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Militant student group decries death threat on SHS student amid activist crackdown

Prior to the death threat, the League of Filipino Students member had been receiving phone calls from the same number since Saturday, Dec. 2.

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Militant student group League of Filipino Students — UST (LFS-UST) has denounced a death threat sent to one of its members, a senior high school student, through an anonymous phone call received Dec. 4, Monday.

In a statement posted on the group’s Facebook page, LFS-UST detailed that a “much older man” told the student “maghanap ka na ng paglilibingan mo” in a call that lasted for one minute and 33 seconds.

The activist group rebuked the fatal warning given to its member, who requested to remain anonymous for security purposes.

“The League of Filipino Students-UST strongly condemns this lousy threat to our member in this time of crackdown on progressive organizations,” the post read.

The statement continued: “It is with great indignation that we find this threat during this time of political uncertainty.”

People bearing the names of the Armed Forces of the Philippines and the United States Army were allegedly sending the student Facebook friend requests amid the threats.

Yesterday afternoon, 3:51 p.m., the student also received a Facebook password reset code through a text message, suggesting attempts to hack and access LFS-UST member’s account.

The account has since been recovered earlier today.

Prior to the Monday call, the threatened student had been receiving phone calls from the same number since Saturday, Dec. 2.

The call came from the number 09063168000, which is still unreachable as of updated press time. The same number also sent death threats to a member of poetry collective KM64 last Dec. 6.

Kabataan Patylist has included the case of the LFS-UST SHS member in its “crackdown bulletin” for Dec. 5 and Dec. 6.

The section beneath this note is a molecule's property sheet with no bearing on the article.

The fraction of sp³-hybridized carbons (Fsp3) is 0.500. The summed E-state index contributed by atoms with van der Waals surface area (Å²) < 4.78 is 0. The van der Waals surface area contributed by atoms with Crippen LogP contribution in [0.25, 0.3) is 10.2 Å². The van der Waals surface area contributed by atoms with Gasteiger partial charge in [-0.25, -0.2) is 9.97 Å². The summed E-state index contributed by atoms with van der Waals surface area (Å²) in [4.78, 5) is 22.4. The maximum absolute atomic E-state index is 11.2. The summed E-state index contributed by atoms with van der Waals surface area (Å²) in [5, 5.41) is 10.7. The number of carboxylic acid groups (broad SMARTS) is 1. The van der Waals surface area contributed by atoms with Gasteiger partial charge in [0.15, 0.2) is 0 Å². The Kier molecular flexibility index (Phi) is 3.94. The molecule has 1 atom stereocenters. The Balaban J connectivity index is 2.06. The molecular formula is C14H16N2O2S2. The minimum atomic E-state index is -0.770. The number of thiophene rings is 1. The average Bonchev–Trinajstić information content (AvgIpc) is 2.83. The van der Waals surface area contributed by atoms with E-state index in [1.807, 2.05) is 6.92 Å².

Earlier today, LFS-UST posted an update containing a series of phone screenshots from its member, who received more threats through text messages last midnight sent from the same number.

Progressive groups from other schools have reported similar cases of harassment and intimidation of their members by police and suspected military agents over the past months in the midst of the government’s crackdown on activists (READ: Anti-revgov protesters blocked from Mendiola on Bonifacio Day).

Following the collapse of the peace talks with the Communist Party of the Philippines (CPP), Pres. Rodrigo Duterte stated last Nov. 22 that he will order the arrest of progressive groups , which he referred to as CPP’s “legal fronts.”

The President has accused them of terrorism and conspiring with the New People’s Army (NPA), CPP’s armed wing.

“I will simply declare you all terrorists. Terorista kayo pati ‘yang mga legal front niyo,” he said, adding: “You are helping each other, conspiring to topple or whatever to sow terror.”

Yesterday, Nov. 5, the President signed Proclamation No. 374 declaring CPP-NPA as terrorist organizations. — with additional reports from P. Jamilla

by Angelika Ortega

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Thomasians join protest vs tyranny, ‘de facto’ Martial Law

Several Thomasian progressive youth groups trooped to Luneta for the United People’s Action that condemned the current administration’s implementation of “de facto” Martial Law in the country, Friday, Sept. 21.

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martial law anniversary protesters